However you choose to experience the game, Little Hope restores players' faith in Supermassive Games to continue making decent narrative horror titles. The story ties together well regardless of player decisions, and there's a great mix of character personalities. Friendlier QTEs and better character movement make the title an improvement over Man of Medan, and there are barely any technical issues. The Dark Pictures Anthology has a bright future ahead.
Even when taking the game's minor foibles into account, Cloudpunk provides a brief journey into a deceptively fascinating city in the clouds. Rushing through the story means avoiding the game's best bits, because Nicalis' real stars are its residents. Now that a patch has addressed the major bug that blocked progression, there's little reason not to recommend a foray into the dark world of this futuristic dystopia.
The fourth instalment in the Port Royale series will keep fans happy with its upgraded features and a bigger map than can be found in Port Royale 3. For newcomers to the genre, they're likely to be overwhelmed at first with all of the aspects that need to be understood to create a prosperous empire. However, developer Gaming Minds has tried to make the game as accessible to those players as possible. In this, they've largely succeeded.
The overall result is a game that doesn't quite achieve what it wants to be. The story isn't given as much airtime as it needs. Exploration is thwarted by the survival elements, and although the latter are the most satisfying of them all, clunky combat, the driving need to find food, and constant resource management means that there are better and more balanced survival titles out there.
Skully has other issues too. A strange bug meant that I twice lost control of the golems, watching helplessly as they plunged into the nearest hazard. Sometimes when climbing vines, Skully would fall off for no reason. There were invisible walls, times when Skully deflected off platforms at an unnatural angle, and times when the lava would just disappear. A lot of players will likely give up before they reach the end of the game. It's a shame but completely understandable when the game has a heart that's let down by myriad problems.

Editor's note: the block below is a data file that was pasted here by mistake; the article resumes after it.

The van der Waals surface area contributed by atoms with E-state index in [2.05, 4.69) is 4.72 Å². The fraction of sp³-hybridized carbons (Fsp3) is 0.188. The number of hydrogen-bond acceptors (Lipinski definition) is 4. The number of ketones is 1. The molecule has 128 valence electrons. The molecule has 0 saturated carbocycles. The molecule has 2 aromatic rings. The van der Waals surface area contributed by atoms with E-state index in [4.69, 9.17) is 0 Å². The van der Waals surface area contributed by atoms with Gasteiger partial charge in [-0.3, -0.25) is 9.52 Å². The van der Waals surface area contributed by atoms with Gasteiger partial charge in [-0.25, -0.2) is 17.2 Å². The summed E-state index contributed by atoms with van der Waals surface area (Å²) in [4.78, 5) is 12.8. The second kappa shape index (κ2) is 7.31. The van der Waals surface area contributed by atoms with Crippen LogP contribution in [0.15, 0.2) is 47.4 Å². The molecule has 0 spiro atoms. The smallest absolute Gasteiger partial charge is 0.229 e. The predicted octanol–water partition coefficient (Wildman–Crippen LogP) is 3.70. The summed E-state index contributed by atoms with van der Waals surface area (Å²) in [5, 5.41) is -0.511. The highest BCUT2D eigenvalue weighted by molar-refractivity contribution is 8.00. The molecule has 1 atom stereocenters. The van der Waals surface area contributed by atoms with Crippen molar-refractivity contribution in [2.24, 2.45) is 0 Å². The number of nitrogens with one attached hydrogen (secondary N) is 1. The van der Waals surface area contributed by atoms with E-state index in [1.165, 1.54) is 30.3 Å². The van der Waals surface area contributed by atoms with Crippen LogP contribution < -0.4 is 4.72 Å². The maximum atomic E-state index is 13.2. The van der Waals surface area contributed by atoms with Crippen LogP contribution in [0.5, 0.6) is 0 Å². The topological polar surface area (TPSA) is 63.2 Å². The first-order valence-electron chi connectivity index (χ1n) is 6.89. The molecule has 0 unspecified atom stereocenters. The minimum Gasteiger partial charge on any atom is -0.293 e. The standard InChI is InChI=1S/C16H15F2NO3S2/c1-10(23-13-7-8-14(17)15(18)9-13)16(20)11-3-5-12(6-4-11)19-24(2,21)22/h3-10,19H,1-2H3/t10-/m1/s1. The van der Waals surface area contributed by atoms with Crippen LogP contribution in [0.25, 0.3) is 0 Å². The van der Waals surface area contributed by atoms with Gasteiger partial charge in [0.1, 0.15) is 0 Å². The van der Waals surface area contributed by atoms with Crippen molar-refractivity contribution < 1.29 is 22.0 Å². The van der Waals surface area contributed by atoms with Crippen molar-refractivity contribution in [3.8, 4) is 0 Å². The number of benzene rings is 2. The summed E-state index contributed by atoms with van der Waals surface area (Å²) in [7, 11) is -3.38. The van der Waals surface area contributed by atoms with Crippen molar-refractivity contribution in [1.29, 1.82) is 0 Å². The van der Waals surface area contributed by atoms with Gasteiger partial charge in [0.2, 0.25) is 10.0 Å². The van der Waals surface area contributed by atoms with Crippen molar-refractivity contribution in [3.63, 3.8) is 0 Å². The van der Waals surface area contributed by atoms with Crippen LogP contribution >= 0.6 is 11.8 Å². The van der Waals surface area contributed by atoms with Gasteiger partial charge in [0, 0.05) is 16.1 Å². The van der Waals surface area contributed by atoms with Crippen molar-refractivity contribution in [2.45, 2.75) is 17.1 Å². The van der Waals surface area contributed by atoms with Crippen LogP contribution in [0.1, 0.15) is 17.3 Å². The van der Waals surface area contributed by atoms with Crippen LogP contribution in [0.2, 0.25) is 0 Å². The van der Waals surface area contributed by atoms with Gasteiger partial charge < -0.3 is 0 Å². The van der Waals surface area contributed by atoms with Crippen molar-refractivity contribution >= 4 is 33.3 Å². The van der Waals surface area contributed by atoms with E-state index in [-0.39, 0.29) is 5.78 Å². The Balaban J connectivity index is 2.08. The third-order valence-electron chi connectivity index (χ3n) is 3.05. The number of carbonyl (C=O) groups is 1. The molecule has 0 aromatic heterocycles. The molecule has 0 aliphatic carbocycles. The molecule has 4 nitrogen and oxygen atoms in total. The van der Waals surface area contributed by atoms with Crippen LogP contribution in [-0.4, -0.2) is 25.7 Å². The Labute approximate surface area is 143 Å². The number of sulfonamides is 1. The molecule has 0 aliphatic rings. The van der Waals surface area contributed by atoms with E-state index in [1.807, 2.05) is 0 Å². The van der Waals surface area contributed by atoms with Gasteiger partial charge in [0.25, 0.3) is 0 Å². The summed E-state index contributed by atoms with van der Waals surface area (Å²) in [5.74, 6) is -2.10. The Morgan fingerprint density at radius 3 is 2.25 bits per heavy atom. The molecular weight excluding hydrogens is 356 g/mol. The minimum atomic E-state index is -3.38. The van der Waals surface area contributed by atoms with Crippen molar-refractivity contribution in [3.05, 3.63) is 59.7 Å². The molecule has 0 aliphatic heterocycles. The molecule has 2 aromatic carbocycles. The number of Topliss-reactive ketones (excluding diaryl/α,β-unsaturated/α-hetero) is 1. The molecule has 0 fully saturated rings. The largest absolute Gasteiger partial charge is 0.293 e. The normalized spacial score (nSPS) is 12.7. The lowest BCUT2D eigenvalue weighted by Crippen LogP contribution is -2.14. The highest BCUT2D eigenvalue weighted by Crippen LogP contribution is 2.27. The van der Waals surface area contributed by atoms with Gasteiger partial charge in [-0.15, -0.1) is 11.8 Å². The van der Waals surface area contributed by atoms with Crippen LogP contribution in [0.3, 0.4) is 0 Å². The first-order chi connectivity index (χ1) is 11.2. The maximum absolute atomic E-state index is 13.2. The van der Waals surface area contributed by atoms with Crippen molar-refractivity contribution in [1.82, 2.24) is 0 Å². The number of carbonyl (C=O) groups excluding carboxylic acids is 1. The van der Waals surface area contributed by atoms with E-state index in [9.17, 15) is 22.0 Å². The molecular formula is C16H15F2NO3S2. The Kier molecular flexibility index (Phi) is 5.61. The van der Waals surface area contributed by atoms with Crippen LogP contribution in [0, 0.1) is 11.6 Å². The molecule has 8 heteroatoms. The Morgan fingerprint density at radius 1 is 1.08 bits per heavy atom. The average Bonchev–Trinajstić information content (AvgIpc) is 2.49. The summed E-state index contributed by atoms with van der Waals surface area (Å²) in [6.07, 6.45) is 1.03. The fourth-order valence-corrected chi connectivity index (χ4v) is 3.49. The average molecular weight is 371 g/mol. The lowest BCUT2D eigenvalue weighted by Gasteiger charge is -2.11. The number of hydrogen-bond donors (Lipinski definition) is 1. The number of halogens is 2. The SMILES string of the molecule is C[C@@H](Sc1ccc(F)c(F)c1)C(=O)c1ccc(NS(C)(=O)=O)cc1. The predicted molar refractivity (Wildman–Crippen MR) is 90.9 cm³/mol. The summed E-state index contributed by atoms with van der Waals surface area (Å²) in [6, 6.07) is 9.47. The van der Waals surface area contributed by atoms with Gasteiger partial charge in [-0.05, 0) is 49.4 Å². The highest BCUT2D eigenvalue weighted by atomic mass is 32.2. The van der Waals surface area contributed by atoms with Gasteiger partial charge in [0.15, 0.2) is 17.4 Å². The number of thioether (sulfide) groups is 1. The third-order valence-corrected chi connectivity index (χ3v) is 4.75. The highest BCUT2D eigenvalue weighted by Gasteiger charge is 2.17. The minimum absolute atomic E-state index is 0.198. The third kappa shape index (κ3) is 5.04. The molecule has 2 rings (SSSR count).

Altogether, Pistol Whip is likely to be the PlayStation VR game of the year. It's simple concept works incredibly well and has few faults. If you've ever wanted to be John Wick, or any other badass gun-wielding gangster for that matter, this is the game for you. Modifiers and multiple difficulties extend the life of the game even further, although this may not be enough for some. Once free content updates and extra DLC tracks arrive, though, there'll be plenty of content to enjoy.
Hotel Sker may have seen better days, but it's well worth a visit for fans of the horror genre. The hotel is interesting to explore and rewards players who take the time to unravel its secrets. You feel constantly in danger not knowing where the next threat is going to be but knowing you can't defend yourself. No, there's nothing really new here, but that doesn't matter if you just want to sneak around a Victorian hotel where the welcome is less than inviting.
Beyond Blue excels at being a relaxing experience set in a beautiful ocean. The waters teem with wildlife and its environments are diverse enough to tempt multiple visits. The result is a great educational tool to teach people of all ages about its wildlife. Unlike its partners, it misses its chance to drive home the importance of conservation, though. With more time devoted to the important issues it raises, it could have taught us so much more.
The good news is that most players will find something to enjoy in Desperados III. Mimimi Productions has learned from the few mistakes they made with Shadow Tactics to make a real time tactical strategy/stealth blend that works incredibly well on console. There are enough choices and replayability to suit both newcomers and veterans to the genres. The game is a worthwhile addition to your collection.